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Social change is painfully, glacially, frustratingly slow.

Tracking the tweets related to social change from #NCTE17, I am drawn back to my notebook. The ideas in the image above are from Ursula M. Franklin's The Real World of Technology (1999)--a brilliant book on processing the slowly-evolving role technology plays (or doesn't play) in education.

However, social change in school is more than technology.

Social change comes one "thing" at a time. One blog post. One more "just right" book in the classroom. One more club leader unafraid of facilitating social change conversations with students. Hats off to my friend (first) and colleague (@Owsley_Lauren) for sharing her passion for social change through books and conversation. Lauren mentors her students in speaking "people" for sure.

In my twenties, I carried On the Road with me to a lot of places. I read passages from it repeatedly and then wrote my thinking on blank pages and in the margins. At the time, I hadn't realized that On the Road was serving as a mentor text. I didn't even know the term mentor text. I didn't know that my trying to copy Kerouac's rhythms and structures would prove to be a good thing--and that this type of practice would go on to serve me as a writer (and teacher) throughout my life.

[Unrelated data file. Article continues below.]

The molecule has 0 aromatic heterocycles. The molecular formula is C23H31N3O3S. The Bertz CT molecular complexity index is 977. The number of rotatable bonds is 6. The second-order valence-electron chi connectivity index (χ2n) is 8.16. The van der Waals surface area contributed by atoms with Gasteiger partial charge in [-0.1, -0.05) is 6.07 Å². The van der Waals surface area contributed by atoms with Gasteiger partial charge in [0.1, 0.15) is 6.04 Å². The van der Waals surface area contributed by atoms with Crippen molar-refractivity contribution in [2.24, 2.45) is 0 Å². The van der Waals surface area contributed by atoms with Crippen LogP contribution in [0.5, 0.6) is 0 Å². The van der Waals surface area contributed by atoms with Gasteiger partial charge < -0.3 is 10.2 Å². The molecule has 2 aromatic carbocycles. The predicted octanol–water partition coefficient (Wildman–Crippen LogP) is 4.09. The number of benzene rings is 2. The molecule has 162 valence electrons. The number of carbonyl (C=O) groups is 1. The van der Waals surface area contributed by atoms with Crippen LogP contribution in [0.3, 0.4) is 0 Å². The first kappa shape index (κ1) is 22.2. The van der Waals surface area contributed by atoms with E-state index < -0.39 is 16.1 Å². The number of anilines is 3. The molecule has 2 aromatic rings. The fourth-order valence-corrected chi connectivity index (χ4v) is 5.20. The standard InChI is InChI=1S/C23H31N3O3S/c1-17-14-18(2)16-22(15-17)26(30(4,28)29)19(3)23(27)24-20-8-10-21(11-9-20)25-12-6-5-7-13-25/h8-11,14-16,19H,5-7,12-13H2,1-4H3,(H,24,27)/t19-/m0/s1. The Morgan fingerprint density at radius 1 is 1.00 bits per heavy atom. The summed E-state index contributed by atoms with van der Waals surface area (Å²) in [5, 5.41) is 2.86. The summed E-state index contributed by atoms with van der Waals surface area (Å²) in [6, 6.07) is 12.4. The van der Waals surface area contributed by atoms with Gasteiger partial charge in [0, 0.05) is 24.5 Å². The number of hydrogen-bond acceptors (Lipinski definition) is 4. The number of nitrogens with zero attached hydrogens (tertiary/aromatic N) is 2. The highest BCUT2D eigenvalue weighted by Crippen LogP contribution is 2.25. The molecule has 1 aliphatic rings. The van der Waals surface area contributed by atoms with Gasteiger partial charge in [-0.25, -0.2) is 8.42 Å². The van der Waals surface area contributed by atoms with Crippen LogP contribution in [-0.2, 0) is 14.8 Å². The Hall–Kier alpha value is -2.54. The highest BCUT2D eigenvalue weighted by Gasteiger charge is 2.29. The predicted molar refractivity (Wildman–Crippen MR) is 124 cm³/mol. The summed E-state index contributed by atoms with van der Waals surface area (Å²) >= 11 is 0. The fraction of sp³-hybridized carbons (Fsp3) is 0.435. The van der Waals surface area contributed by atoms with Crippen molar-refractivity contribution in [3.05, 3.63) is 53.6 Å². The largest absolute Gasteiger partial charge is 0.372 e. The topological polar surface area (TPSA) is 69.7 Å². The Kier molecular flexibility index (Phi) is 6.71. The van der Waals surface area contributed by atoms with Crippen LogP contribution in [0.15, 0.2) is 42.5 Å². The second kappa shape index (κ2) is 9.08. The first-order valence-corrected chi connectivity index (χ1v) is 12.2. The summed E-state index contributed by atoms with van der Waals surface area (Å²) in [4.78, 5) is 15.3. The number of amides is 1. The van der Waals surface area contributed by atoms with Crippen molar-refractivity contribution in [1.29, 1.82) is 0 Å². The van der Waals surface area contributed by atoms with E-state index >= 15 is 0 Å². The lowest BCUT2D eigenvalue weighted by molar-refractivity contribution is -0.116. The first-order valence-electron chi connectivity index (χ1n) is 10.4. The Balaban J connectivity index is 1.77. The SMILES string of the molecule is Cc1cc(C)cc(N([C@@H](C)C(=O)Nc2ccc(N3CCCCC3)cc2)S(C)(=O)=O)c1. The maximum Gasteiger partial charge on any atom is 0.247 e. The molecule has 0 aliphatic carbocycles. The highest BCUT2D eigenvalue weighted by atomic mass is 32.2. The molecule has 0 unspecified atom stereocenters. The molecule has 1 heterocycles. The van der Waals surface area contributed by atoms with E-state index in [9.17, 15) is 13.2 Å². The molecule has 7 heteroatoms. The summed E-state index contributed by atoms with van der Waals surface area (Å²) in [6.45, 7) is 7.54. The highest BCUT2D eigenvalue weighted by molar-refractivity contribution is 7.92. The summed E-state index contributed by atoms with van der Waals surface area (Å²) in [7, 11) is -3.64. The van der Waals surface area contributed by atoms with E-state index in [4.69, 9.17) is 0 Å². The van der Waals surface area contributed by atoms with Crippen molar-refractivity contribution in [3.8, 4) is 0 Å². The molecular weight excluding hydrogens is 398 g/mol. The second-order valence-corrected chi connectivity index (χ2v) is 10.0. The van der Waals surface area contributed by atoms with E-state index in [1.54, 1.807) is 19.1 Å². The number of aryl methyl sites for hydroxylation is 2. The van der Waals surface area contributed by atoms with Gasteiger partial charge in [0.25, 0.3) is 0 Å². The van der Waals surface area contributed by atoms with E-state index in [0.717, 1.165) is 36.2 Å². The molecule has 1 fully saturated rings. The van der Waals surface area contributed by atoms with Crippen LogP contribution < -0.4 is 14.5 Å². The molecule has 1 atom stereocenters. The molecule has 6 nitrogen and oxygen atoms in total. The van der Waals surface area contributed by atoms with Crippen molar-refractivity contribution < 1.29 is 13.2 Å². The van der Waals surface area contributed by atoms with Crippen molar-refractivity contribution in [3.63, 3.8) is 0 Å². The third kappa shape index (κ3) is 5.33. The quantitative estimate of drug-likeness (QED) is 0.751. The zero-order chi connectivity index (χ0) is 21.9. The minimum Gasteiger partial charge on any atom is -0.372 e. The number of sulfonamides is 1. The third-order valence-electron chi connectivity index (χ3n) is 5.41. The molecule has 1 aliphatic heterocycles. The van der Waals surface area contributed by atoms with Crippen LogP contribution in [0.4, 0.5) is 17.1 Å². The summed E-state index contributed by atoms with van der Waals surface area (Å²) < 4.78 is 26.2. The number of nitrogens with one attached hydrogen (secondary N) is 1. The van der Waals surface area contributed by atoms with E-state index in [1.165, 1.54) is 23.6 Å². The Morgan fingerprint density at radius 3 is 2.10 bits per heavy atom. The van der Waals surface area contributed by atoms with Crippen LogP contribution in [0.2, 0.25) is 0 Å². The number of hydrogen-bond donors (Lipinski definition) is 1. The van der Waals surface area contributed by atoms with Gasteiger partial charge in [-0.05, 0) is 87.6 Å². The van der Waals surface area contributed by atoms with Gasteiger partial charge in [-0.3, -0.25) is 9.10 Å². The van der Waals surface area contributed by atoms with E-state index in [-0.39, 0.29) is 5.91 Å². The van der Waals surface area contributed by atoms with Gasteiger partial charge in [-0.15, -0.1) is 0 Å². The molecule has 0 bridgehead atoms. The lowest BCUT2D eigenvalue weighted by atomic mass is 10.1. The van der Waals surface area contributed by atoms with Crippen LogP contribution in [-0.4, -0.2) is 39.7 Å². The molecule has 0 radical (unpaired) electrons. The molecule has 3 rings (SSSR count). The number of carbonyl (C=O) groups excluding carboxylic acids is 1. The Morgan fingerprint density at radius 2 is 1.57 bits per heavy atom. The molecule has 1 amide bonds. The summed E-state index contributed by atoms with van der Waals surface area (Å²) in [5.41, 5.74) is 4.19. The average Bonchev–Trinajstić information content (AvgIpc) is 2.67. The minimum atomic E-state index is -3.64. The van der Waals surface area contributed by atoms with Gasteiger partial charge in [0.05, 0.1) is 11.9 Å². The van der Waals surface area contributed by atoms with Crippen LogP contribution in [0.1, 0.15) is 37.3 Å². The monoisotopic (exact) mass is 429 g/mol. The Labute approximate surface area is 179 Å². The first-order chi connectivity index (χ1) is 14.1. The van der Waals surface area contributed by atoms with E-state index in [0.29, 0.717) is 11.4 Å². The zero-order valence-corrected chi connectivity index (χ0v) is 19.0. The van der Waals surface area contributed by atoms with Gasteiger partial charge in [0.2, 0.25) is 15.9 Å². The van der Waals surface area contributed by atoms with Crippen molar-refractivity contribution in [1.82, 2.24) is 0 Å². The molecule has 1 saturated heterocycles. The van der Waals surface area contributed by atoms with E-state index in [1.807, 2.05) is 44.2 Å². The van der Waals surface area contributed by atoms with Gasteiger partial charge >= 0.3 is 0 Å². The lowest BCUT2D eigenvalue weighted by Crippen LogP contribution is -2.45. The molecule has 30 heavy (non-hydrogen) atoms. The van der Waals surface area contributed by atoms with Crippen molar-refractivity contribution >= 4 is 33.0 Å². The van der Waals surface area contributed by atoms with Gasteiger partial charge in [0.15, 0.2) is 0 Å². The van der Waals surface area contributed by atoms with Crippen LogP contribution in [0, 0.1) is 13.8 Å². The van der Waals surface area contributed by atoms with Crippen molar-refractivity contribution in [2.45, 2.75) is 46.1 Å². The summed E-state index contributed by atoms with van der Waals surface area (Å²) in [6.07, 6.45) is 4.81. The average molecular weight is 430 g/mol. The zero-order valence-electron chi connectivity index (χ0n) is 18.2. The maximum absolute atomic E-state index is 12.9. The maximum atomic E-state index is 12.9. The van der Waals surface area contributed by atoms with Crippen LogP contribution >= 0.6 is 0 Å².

Anything can be a notebook. We write our ideas on scraps on thought and only a small percentage of those ideas ever make it to a scrap of paper.

As I mined for an idea (in my digital daybook) to write about, I wondered if it wouldn't be an interesting experiment to ask teachers to capture their teaching philosophy in a meme. It would make for an interesting hashtag stream, wouldn't it?

My memes above are inspired by Don Graves.

When I look at those memes above, I see the technical discipline that the studio encourages. I see the space to experiment with something technical. The difference, I think, between the modern classroom mindset and the studio mindset is forward-looking. The studio isn't in a hurry. The studio slows the student down.

To me, Writing is a craft, our classroom a studio says "Let's think small. Focus on what you can do, and let's work from there."

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